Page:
Somewhere along the line, it became an item of folk criticism to say: "I went out whistling the sets." It usually meant there wasn't much else worth whistling about.
But once in a while the sets are so spectacular that they are likely to linger in mind long after you've forgotten the plot, the tunes or who it was who was excellent as the drunken uncle.
It was true of the late Sean Kenny's sets for Lionel Bart's "Blitz," for example. Vast towers trundled across the stage, metamorphosing from one thing into another, and then into another, and back again. It was true of his sets for "Oliver," and everything Kenny did, including a spectacular "Casino de Paris" revue in Las Vegas. Kenneth Tynan once wrote fondly of Kenny's "momentous experiments in the use of surplus timber."
Kenny, who died in 1973, even fought Shakespeare to a draw in the staging of Peter O'Toole's "Hamlet," the premiere production of the National Theatre in London, in which Elsinore bore certain resemblances to a giant Erector set.
As much as anyone in the modern British theater, Kenny established a tradition of what you might call the kinetic set--the scenery with a life of its own. The tradition is now enshrined in razzle-dazzle productions like "Les Miserables" and "Phantom of the Opera," both of which threaten to run well into the next century.
The most ingenious set I think I've ever seen in Los Angeles is the celebrated fun house the husband-and-wife team of Vicki Baral and Gerry Hariton have done for the Jerry Colker-Michael Rupert musical "Mail" at the old-young Pasadena Playhouse.
I've been tardy negotiating the freeway to attend this tuneful phantasmagoric essay on early-life crisis, but better late than seldom, as someone once remarked.
The premise, now widely known, is that our hero (Rupert himself), goes AWOL from his love and loft to Think Things Out. When he returns, his piled-up mail comes to life, and a ghastly, ghostly indicting stack it is. A pal, a parent, an agent, a utility, a phone company, a magazine and naturally the abandoned love are all gnawing at him, along with his conscience.
All this involves quick, fantastical entrances and exits. The designers calculate there are 27 entrances to the set, which, thanks to the theater's revolving stage, has three faces.
The principal first-act set is a scrofulous and untidy loft apartment. It has revolving bookcases, an engulfing sofa, a bottomless trunk, a disappearing desk chair, a walk-through refrigerator and, beyond these and other trickeries, three doors that function in what comes to seem an absurdly normal way.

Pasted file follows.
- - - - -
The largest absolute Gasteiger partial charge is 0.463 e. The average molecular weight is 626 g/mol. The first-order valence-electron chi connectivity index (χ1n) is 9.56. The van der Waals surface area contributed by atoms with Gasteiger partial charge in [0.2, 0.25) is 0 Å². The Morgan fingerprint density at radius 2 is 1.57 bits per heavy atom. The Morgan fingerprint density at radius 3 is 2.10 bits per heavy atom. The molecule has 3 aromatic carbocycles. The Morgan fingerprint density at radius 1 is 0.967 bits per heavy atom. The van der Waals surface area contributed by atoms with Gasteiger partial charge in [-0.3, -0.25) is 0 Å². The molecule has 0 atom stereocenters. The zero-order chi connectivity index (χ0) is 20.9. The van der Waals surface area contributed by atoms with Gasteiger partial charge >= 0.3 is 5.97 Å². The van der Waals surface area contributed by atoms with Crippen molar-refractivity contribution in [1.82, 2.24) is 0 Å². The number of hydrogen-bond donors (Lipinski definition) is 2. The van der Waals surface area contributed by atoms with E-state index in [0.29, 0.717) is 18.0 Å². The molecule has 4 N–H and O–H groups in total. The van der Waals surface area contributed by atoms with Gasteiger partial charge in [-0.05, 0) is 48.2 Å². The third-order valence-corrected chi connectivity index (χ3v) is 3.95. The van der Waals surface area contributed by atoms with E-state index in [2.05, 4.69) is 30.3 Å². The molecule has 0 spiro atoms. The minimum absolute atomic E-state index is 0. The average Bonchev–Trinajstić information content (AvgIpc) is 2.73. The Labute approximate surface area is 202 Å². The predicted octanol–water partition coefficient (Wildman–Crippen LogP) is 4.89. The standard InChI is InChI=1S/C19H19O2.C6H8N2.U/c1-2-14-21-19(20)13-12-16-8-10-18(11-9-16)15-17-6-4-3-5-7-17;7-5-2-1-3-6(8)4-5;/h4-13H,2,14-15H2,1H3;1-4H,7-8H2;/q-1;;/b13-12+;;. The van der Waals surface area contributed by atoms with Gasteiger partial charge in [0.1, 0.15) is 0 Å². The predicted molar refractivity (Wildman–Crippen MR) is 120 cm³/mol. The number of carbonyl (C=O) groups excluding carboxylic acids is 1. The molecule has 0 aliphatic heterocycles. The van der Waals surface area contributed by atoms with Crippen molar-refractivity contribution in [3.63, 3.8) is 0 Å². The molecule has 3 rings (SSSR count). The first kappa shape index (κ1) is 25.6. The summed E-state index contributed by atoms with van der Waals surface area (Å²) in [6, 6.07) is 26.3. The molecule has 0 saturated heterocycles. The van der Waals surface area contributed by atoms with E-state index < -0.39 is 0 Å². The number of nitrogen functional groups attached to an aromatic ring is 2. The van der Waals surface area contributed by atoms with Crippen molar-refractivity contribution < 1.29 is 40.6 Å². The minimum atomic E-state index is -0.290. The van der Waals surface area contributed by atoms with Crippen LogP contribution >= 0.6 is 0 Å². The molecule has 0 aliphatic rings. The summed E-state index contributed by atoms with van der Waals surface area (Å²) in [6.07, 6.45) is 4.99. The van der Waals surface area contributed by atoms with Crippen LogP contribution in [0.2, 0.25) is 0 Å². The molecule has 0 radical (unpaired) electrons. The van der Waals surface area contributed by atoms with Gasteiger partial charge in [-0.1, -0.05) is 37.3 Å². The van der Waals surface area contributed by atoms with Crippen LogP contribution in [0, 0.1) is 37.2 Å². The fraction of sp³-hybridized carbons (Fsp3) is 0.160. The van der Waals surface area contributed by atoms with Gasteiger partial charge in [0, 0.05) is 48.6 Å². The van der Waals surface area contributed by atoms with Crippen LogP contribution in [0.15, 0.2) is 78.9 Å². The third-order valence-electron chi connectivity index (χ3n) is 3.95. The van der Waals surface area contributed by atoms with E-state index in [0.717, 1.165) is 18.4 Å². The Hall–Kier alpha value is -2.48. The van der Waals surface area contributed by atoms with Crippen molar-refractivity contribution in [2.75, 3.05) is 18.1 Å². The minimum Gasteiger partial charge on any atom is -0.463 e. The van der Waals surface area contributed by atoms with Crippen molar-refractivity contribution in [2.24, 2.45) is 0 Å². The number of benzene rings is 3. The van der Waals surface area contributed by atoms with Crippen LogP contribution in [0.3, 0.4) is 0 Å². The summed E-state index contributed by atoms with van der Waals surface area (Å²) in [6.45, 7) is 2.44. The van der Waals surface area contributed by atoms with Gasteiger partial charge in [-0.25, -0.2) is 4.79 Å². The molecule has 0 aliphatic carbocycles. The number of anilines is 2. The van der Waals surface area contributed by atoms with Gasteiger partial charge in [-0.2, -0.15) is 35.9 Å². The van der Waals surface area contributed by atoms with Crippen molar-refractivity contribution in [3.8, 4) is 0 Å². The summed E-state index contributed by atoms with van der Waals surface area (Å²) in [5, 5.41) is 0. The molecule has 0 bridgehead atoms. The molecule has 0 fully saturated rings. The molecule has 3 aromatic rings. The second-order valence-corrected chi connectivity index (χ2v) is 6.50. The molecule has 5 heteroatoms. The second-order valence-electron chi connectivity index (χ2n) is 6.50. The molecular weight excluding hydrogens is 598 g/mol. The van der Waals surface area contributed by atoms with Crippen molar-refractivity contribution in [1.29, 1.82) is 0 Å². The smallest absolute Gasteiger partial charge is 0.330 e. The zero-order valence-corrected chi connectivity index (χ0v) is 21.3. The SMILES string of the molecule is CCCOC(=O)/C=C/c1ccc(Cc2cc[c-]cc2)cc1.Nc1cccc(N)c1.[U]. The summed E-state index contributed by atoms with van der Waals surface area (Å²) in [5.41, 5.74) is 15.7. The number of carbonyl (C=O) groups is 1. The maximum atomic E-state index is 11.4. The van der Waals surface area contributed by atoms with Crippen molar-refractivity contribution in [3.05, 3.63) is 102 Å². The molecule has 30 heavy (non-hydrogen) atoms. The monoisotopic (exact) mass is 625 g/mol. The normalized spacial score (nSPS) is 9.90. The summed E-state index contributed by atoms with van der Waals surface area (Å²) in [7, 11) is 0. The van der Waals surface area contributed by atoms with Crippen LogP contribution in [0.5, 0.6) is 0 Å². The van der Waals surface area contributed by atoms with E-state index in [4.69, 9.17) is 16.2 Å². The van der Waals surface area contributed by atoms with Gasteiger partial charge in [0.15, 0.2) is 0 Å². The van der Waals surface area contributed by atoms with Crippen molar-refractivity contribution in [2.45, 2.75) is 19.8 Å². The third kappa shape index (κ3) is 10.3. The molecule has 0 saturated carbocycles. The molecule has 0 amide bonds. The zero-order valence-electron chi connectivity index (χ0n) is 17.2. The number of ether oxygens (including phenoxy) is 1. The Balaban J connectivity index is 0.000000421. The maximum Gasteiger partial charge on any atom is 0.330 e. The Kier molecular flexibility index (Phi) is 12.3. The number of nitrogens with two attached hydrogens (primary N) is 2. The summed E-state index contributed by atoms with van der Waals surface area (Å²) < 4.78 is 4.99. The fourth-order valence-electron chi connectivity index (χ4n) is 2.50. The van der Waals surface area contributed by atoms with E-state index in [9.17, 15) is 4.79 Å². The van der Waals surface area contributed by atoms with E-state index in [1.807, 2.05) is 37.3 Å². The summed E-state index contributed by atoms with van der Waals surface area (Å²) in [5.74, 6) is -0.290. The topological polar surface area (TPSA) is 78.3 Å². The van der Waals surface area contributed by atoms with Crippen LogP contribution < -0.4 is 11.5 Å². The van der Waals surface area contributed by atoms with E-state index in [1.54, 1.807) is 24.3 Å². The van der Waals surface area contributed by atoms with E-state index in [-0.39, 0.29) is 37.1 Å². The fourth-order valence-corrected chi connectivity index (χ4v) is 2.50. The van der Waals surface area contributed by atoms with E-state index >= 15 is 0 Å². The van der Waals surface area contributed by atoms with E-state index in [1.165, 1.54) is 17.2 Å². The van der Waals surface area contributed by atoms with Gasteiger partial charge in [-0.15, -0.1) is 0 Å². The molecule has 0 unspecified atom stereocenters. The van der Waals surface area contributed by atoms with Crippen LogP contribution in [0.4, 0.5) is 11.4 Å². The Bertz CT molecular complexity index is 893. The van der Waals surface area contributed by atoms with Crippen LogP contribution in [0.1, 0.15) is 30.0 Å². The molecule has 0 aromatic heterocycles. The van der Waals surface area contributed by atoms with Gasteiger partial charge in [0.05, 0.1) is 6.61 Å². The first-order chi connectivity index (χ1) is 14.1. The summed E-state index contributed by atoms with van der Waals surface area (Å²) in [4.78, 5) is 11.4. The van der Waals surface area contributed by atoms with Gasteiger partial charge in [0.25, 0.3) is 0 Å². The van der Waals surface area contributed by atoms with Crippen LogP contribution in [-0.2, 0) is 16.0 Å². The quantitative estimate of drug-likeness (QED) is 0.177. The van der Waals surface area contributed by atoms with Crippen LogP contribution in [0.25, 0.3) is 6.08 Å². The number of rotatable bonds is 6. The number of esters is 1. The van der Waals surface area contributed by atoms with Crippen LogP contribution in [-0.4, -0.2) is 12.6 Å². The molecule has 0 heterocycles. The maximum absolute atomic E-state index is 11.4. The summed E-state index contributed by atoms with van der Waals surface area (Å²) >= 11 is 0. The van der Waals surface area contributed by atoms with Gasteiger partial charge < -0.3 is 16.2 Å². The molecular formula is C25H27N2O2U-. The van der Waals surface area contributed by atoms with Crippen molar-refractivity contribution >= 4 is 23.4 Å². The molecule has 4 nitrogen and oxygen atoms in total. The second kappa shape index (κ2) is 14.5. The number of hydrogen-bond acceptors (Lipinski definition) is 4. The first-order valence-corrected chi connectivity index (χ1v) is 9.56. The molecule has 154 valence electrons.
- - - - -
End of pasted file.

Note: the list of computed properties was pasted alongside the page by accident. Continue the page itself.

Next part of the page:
It is an evening of delicious surprises which, not so surprisingly, has been playing to crowded houses. The manic comings and goings give the engaging cast of 11 the strength of dozens.
It would be hard to know whom to single out for special cheers, but Rupert, singing his own tunes (Colker did book and lyrics), is a tower of nervous intensity. Mara Getz as his girl belts out what is either rock-flavored blues or blues-flavored rock and Antonia Ellis is terrific as Rupert's leggy and lascivious agent.
But it is throughout a wholly ingratiating cast, with a verve that saves them from being overwhelmed by the set (no small accomplishment).
Like many show tunes with narrative burdens to carry, the songs did not seem instantly hummable but they work nicely in context, and with a second hearing, who knows?
The second act is not as bright with startlements as the first, and I thought the lovers' angst went on about a wail-and-a-half too long. Yet the second principal set, a modernistic mezzanine with curving staircases down each side like parentheses, has its own calmer ingenuities. It is painted a uniform flat and sandy beige, the better to receive a sequence of moodily appropriate photo projections.
The exit feeling is one of wonderful exhilaration at such a display of youthful energy, ingenuity and talent. Those sets can't be whistled, but they can be whistled at in deep admiration, along with gratitude at seeing that the theater has not begun to exhaust its bag of tricks.
"Mail," first scheduled to close Sunday night, has been extended to Jan. 2.